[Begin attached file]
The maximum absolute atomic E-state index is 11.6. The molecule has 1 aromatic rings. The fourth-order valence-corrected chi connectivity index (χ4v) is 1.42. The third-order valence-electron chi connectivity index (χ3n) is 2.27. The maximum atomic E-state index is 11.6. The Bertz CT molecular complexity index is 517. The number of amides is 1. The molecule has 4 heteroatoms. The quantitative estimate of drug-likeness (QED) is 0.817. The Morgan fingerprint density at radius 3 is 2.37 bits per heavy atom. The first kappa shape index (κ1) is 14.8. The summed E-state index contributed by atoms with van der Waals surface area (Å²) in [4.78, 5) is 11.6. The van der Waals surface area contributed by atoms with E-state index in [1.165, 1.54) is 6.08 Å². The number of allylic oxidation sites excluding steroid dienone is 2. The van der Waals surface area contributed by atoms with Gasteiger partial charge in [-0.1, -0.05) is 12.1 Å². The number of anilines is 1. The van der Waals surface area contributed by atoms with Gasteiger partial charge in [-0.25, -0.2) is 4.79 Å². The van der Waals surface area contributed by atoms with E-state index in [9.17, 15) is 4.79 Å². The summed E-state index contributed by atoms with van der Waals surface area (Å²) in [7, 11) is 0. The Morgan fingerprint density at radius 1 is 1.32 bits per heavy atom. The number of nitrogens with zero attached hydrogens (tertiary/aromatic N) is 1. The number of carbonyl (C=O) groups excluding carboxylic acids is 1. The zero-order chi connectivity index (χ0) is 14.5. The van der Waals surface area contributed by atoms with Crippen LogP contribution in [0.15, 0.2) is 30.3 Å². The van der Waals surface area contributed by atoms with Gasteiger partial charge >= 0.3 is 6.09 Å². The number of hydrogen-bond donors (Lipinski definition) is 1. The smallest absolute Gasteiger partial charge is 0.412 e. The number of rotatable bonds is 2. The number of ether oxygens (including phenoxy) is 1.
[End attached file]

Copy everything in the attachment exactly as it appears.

The maximum absolute atomic E-state index is 11.6. The molecule has 1 aromatic rings. The fourth-order valence-corrected chi connectivity index (χ4v) is 1.42. The third-order valence-electron chi connectivity index (χ3n) is 2.27. The maximum atomic E-state index is 11.6. The Bertz CT molecular complexity index is 517. The number of amides is 1. The molecule has 4 heteroatoms. The quantitative estimate of drug-likeness (QED) is 0.817. The Morgan fingerprint density at radius 3 is 2.37 bits per heavy atom. The first kappa shape index (κ1) is 14.8. The summed E-state index contributed by atoms with van der Waals surface area (Å²) in [4.78, 5) is 11.6. The van der Waals surface area contributed by atoms with E-state index in [1.165, 1.54) is 6.08 Å². The number of allylic oxidation sites excluding steroid dienone is 2. The van der Waals surface area contributed by atoms with Gasteiger partial charge in [-0.1, -0.05) is 12.1 Å². The number of anilines is 1. The van der Waals surface area contributed by atoms with Gasteiger partial charge in [-0.25, -0.2) is 4.79 Å². The van der Waals surface area contributed by atoms with E-state index in [9.17, 15) is 4.79 Å². The summed E-state index contributed by atoms with van der Waals surface area (Å²) in [7, 11) is 0. The Morgan fingerprint density at radius 1 is 1.32 bits per heavy atom. The number of nitrogens with zero attached hydrogens (tertiary/aromatic N) is 1. The number of carbonyl (C=O) groups excluding carboxylic acids is 1. The zero-order chi connectivity index (χ0) is 14.5. The van der Waals surface area contributed by atoms with Crippen LogP contribution in [0.15, 0.2) is 30.3 Å². The van der Waals surface area contributed by atoms with Gasteiger partial charge >= 0.3 is 6.09 Å². The number of hydrogen-bond donors (Lipinski definition) is 1. The smallest absolute Gasteiger partial charge is 0.412 e. The number of rotatable bonds is 2. The number of ether oxygens (including phenoxy) is 1.